# 99 questions/90 to 94

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== Problem 93 == |
== Problem 93 == |

## Revision as of 17:03, 15 December 2006

These are Haskell translations of Ninety-Nine Prolog Problems.

If you want to work on one of these, put your name in the block so we know someone's working on it. Then, change n in your block to the appropriate problem number, and fill in the <Problem description>,<example in lisp>,<example in Haskell>,<solution in haskell> and <description of implementation> fields.

## 1 Miscellaneous problems

## 2 Problem 90

(**) Eight queens problem

This is a classical problem in computer science. The objective is to place eight queens on a chessboard so that no two queens are attacking each other; i.e., no two queens are in the same row, the same column, or on the same diagonal.

Hint: Represent the positions of the queens as a list of numbers 1..N. Example: [4,2,7,3,6,8,5,1] means that the queen in the first column is in row 4, the queen in the second column is in row 2, etc. Use the generate-and-test paradigm.

Example in Haskell:

> length queens 92 > take 1 queens [[4,2,7,3,6,8,5,1]]

Solution:

queens = queens' 8 where queens' 0 = [[]] queens' n = [ try:qs | qs <- queens' (n-1), try <- [1..8], isSafe try qs] isSafe try qs = not (try `elem` qs || sameDiag try qs) sameDiag try qs = any (\(colDist,q) -> abs(try - q) == colDist) $ zip [1..] qs

By definition/data representation no two queens can occupy the same column. "try `elem` alreadySet" checks for a queen in the same row, "abs(try - q) == col" checks for a queen in the same diagonal.

This is a modification of a function I wrote when I was just learning haskell, so there's certainly much to improve here! For one thing there is speedup potential in caching "blocked" rows, columns and diagonals.

Otherwise a smarter representation in memory might simplify the whole thing drastically as well.

## 3 Problem 91

(**) Knight's tour

Another famous problem is this one: How can a knight jump on an NxN chessboard in such a way that it visits every square exactly once?

Hints: Represent the squares by pairs of their coordinates of the form X/Y, where both X and Y are integers between 1 and N. (Note that '/' is just a convenient functor, not division!) Define the relation jump(N,X/Y,U/V) to express the fact that a knight can jump from X/Y to U/V on a NxN chessboard. And finally, represent the solution of our problem as a list of N*N knight positions (the knight's tour).

There are two variants of this problem:

- find a tour ending at a particular square
- find a circular tour, ending a knight's jump from the start (clearly it doesn't matter where you start, so choose (1,1))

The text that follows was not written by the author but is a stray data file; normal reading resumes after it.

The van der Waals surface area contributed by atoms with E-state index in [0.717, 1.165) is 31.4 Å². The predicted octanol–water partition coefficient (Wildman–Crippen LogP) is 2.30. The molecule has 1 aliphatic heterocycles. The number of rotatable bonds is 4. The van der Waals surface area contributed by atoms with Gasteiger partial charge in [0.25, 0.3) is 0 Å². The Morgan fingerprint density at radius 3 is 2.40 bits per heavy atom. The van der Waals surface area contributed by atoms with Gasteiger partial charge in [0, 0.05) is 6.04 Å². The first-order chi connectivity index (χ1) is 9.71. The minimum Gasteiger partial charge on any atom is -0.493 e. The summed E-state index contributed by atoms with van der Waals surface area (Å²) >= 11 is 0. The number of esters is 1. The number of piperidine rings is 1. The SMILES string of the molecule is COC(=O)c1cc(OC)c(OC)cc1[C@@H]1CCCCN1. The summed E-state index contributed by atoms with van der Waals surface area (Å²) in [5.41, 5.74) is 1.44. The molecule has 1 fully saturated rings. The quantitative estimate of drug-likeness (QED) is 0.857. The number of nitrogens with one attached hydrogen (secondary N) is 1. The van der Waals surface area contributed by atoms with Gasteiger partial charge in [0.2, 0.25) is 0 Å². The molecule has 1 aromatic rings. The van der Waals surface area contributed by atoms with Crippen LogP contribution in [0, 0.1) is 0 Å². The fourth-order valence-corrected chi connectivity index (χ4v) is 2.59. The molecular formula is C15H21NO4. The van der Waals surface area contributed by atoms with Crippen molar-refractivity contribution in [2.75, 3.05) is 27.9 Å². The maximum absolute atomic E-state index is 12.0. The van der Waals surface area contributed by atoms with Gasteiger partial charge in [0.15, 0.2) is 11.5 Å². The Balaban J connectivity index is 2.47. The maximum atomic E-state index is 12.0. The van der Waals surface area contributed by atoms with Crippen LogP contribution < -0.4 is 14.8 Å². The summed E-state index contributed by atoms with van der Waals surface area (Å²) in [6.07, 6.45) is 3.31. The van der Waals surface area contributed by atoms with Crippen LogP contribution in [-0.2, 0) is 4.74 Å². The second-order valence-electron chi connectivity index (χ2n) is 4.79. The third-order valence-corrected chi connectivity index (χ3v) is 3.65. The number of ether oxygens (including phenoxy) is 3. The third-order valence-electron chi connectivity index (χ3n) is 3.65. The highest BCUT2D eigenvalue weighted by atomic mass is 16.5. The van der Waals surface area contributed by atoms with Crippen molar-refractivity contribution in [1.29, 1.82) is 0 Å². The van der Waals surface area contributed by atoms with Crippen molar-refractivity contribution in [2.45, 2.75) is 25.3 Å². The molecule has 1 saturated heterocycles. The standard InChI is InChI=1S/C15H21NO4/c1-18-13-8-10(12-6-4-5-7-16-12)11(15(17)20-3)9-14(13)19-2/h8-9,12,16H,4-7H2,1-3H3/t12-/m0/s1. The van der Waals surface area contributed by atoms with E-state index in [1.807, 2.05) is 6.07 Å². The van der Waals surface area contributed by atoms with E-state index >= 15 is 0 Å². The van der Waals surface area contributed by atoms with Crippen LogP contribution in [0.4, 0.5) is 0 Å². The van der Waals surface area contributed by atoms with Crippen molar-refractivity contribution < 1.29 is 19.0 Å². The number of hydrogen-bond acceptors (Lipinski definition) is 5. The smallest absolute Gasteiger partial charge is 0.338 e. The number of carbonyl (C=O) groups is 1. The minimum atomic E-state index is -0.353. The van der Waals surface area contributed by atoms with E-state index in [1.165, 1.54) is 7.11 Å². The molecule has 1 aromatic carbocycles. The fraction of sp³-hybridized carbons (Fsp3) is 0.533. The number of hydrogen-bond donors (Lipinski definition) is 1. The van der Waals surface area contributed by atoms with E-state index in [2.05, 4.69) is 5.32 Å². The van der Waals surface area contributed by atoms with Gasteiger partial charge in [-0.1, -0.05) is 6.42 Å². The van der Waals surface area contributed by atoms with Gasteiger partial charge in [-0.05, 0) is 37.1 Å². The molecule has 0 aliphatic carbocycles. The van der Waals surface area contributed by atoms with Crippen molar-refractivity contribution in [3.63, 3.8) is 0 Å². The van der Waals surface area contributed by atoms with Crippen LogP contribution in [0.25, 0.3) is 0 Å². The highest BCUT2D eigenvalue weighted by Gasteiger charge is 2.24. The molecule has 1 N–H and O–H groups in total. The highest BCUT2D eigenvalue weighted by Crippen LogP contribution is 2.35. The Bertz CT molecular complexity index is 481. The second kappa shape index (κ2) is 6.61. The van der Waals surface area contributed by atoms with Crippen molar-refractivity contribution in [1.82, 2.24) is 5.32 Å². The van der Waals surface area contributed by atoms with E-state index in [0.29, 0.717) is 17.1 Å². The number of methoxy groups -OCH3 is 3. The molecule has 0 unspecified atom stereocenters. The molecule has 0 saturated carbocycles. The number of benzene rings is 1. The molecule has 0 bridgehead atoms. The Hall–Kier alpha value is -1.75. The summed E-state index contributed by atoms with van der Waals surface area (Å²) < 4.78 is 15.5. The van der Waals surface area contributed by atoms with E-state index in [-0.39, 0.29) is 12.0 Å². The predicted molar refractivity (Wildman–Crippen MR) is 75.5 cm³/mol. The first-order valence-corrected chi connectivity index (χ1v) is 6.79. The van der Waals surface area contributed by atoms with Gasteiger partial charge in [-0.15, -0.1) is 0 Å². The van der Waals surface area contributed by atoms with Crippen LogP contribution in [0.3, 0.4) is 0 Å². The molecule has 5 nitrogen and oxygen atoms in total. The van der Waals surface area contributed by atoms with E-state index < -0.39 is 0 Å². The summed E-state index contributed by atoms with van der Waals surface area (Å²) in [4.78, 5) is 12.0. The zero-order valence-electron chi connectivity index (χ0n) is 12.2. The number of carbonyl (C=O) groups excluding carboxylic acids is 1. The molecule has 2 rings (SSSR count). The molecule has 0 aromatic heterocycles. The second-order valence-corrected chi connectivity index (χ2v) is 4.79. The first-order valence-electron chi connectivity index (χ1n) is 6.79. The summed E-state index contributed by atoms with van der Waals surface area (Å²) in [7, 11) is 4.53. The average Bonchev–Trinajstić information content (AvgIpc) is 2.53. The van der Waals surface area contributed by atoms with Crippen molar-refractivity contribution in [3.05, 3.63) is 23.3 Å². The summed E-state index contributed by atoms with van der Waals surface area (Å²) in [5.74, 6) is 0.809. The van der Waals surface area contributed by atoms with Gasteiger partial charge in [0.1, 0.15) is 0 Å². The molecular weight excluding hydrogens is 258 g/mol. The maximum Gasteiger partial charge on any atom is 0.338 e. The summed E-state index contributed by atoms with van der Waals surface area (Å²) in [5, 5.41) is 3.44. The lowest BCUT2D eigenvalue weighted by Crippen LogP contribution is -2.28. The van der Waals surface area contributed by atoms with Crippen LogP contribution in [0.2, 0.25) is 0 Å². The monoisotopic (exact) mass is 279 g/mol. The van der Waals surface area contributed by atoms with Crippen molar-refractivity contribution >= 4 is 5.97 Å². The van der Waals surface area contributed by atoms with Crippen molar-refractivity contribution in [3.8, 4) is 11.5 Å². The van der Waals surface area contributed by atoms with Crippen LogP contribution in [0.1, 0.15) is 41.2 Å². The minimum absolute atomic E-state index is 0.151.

Example in Haskell:

Knights> head $ knightsTo 8 (1,1) [(2,7),(3,5),(5,6),(4,8),(3,6),(4,4),(6,5),(4,6), (5,4),(7,5),(6,3),(5,5),(4,3),(2,4),(1,6),(2,8), (4,7),(6,8),(8,7),(6,6),(4,5),(6,4),(5,2),(7,1), (8,3),(6,2),(8,1),(7,3),(8,5),(7,7),(5,8),(3,7), (1,8),(2,6),(3,4),(1,5),(2,3),(3,1),(1,2),(3,3), (1,4),(2,2),(4,1),(5,3),(7,4),(8,2),(6,1),(4,2), (2,1),(1,3),(2,5),(1,7),(3,8),(5,7),(7,8),(8,6), (6,7),(8,8),(7,6),(8,4),(7,2),(5,1),(3,2),(1,1)] Knights> head $ closedKnights 8 [(1,1),(3,2),(1,3),(2,1),(3,3),(5,4),(6,6),(4,5), (2,6),(1,8),(3,7),(5,8),(4,6),(2,5),(4,4),(5,6), (6,4),(8,5),(7,7),(6,5),(5,3),(6,1),(4,2),(6,3), (8,2),(7,4),(5,5),(3,4),(1,5),(2,7),(4,8),(3,6), (1,7),(3,8),(5,7),(7,8),(8,6),(6,7),(8,8),(7,6), (8,4),(7,2),(5,1),(4,3),(3,5),(1,4),(2,2),(4,1), (6,2),(8,1),(7,3),(5,2),(7,1),(8,3),(7,5),(8,7), (6,8),(4,7),(2,8),(1,6),(2,4),(1,2),(3,1),(2,3)]

Solution:

module Knights where import Data.List type Square = (Int, Int) -- Possible knight moves from a given square on an nxn board knightMoves :: Int -> Square -> [Square] knightMoves n (x, y) = filter (onBoard n) [(x+2, y+1), (x+2, y-1), (x+1, y+2), (x+1, y-2), (x-1, y+2), (x-1, y-2), (x-2, y+1), (x-2, y-1)] -- Is the square within an nxn board? onBoard :: Int -> Square -> Bool onBoard n (x, y) = 1 <= x && x <= n && 1 <= y && y <= n -- Knight's tours on an nxn board ending at the given square knightsTo :: Int -> Square -> [[Square]] knightsTo n finish = [pos:path | (pos, path) <- tour (n*n)] where tour 1 = [(finish, [])] tour k = [(pos', pos:path) | (pos, path) <- tour (k-1), pos' <- sortImage (entrances path) (filter (`notElem` path) (knightMoves n pos))] entrances path pos = length (filter (`notElem` path) (knightMoves n pos)) -- Closed knight's tours on an nxn board closedKnights :: Int -> [[Square]] closedKnights n = [pos:path | (pos, path) <- tour (n*n), pos == start] where tour 1 = [(finish, [])] tour k = [(pos', pos:path) | (pos, path) <- tour (k-1), pos' <- sortImage (entrances path) (filter (`notElem` path) (knightMoves n pos))] entrances path pos | pos == start = 100 -- don't visit start until there are no others | otherwise = length (filter (`notElem` path) (knightMoves n pos)) start = (1,1) finish = (2,3) -- Sort by comparing the image of list elements under a function f. -- These images are saved to avoid recomputation. sortImage :: Ord b => (a -> b) -> [a] -> [a] sortImage f xs = map snd (sortBy cmpFst [(f x, x) | x <- xs]) where cmpFst x y = compare (fst x) (fst y)